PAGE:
United States District Court, D. Nevada
M. Navarro, District Judge United States District Court
before the Court is Plaintiff Christine Owens's
(“Plaintiff's”) Motion for Attorney Fees and
Sanctions, (ECF No. 33). Defendants Adam Stokes, Adam Stokes
LLC, Half Price Lawyers, LLC, and Mark Coburn (collectively,
“Defendants”) filed a Response, (ECF No. 36).
Plaintiff filed a Reply, (ECF No. 37). For the reasons
discussed below, Plaintiff's Motion is GRANTED in part
and DENIED in part.
case arises from Defendants' alleged failure to pay
Plaintiff referral fees and bonuses consistent with the Half
Price Lawyers, LLC licensing and operating agreements.
(See Compl. ¶ 27, Ex. 2 to Pet. of Removal, ECF
No. 1-2). Plaintiff filed her Complaint in state court,
asserting fifteen state-law causes of action. (Id.
¶¶ 28-114). Defendants removed the case pursuant to
28 U.S.C. § 1331 because the breached agreements
described in the Complaint allegedly “require[d] the
interpretation of federal substantive law and federal
procedure.” (Pet. of Removal ¶ 7, ECF No. 1).
Plaintiff filed the Motion to Remand, arguing that the
Complaint did raise a federal question. (Mot. Remand
4:4-7:20, ECF No. 7).
August 26, 2019, the Court entered an Order granting
Plaintiff's Motion to Remand, (See Order, ECF
No. 32). In the Order, the Court concluded that the Complaint
did not raise a federal question under well-settled law, and
“Defendants fail[ed] to provide the Court any specific
argument or legal authority as to how
Plaintiff's claims are supposedly dependent on federal
issues.” (Id. 4:6-5:21) (emphasis original).
The Court found that Defendants premised their arguments in
favor of removal on misrepresentations of the parties'
Operating Agreement. (Id. at 6:20-7:10). While
Defendants explained that the Operating Agreement provided
that “[t]he construction, performance, and
interpretation” of the Agreement would be governed by
the Lanham Act, the Agreement in fact stated that it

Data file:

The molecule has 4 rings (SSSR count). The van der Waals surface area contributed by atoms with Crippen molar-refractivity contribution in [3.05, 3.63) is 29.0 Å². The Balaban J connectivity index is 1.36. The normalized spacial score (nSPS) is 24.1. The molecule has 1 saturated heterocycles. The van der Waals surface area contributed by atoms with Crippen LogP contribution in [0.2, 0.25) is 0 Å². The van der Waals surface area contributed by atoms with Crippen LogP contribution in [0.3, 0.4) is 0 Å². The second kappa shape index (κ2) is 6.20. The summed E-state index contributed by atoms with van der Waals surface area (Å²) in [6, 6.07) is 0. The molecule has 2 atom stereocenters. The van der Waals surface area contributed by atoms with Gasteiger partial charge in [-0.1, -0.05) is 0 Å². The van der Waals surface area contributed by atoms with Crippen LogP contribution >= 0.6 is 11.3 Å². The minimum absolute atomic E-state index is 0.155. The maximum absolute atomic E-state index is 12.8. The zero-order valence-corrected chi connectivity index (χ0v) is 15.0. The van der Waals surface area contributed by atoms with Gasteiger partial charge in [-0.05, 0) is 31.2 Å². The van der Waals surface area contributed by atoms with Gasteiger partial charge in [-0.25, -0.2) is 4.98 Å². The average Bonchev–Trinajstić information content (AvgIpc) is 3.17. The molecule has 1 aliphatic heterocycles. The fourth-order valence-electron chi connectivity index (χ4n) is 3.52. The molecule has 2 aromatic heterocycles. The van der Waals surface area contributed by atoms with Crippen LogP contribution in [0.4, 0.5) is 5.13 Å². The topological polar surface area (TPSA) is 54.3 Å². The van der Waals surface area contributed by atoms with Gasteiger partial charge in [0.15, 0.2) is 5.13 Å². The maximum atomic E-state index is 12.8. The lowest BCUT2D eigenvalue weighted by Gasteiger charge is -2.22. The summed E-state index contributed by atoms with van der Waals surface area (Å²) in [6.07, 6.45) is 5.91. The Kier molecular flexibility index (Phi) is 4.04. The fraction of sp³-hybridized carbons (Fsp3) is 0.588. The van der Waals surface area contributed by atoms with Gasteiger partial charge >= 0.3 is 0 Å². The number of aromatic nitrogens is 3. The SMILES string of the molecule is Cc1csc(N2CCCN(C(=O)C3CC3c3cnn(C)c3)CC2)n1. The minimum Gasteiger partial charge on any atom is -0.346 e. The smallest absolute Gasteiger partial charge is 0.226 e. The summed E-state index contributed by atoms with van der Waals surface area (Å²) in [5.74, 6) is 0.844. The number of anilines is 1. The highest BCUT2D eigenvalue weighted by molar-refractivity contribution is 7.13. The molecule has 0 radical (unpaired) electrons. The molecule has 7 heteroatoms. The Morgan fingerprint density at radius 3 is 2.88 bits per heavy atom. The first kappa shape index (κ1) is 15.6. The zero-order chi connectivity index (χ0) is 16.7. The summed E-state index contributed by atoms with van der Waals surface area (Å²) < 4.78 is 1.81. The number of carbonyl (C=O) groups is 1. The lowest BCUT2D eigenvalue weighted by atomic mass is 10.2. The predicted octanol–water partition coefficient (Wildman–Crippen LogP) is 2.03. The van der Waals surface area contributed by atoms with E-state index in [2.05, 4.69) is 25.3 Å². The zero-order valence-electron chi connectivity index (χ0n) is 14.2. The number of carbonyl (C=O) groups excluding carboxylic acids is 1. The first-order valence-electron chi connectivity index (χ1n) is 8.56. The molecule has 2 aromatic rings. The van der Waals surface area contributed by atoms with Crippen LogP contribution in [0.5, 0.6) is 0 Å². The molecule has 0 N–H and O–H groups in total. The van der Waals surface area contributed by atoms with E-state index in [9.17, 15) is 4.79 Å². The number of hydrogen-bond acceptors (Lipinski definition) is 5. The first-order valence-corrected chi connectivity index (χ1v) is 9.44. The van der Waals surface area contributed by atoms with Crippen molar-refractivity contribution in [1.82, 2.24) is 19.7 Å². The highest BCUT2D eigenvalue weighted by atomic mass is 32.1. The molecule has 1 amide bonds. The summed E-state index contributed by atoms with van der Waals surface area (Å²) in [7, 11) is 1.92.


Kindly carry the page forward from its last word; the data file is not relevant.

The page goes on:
“shall be governed by and construed and enforced in
accordance with the laws of the State of Nevada . . .
.” (Id.) (emphasis original). The Court
advised Plaintiff that “it will entertain a motion for
attorney's fees based on improper removal.”
(Id. 7:13-14). The Court also admonished that, in
light of Defendants' “blatant mischaracterization
of the contractual agreements . . . . any further
misrepresentations before this Court will result in
appropriate sanctions.” (Id. 7:11-13).
Plaintiff then filed the instant Motion for Attorney Fees and
Sanctions, (ECF No. 33).
U.S.C. § 1447(c) permits a court to award “just
costs and any actual expenses, including attorney's fees,
incurred as a result of removal” where a case was
improperly removed from state court. 28 U.S.C. §
1447(c). However, “[a]bsent unusual circumstances,
courts may award attorney's fees under § 1447(c)
only where the removing party lacked an objectively
reasonable basis for seeking removal.” Martin v.
Franklin Capital Corp., 546 U.S. 132, 141 (2005).
“[R]emoval is not objectively unreasonable solely
because the removing party's arguments lack merit, or
else attorney's fees would always be awarded whenever
remand is granted.” Lussier v. Dollar Tree Stores,
Inc., 518 F.3d 1062, 1065 (9th Cir. 2008). Instead,
whether removal was objectively reasonable depends on the
clarity of the applicable law and whether the law
“clearly foreclosed” the defendant's
arguments in favor of removal. See Id. at 1066-67;
Wells Fargo Bank, NA v. Hunt, No. C-10-04965 JCS,
2011 U.S. Dist. LEXIS 14125, 2011 WL 445801, at *5 (N.D. Cal.
Feb. 3, 2011). An award of costs and expenses under section
1447(c) “is left to the district court's
discretion, with no heavy congressional thumb on either side
of the scales.” Martin, 546 U.S at 139.
argues that the Court should award attorney fees and impose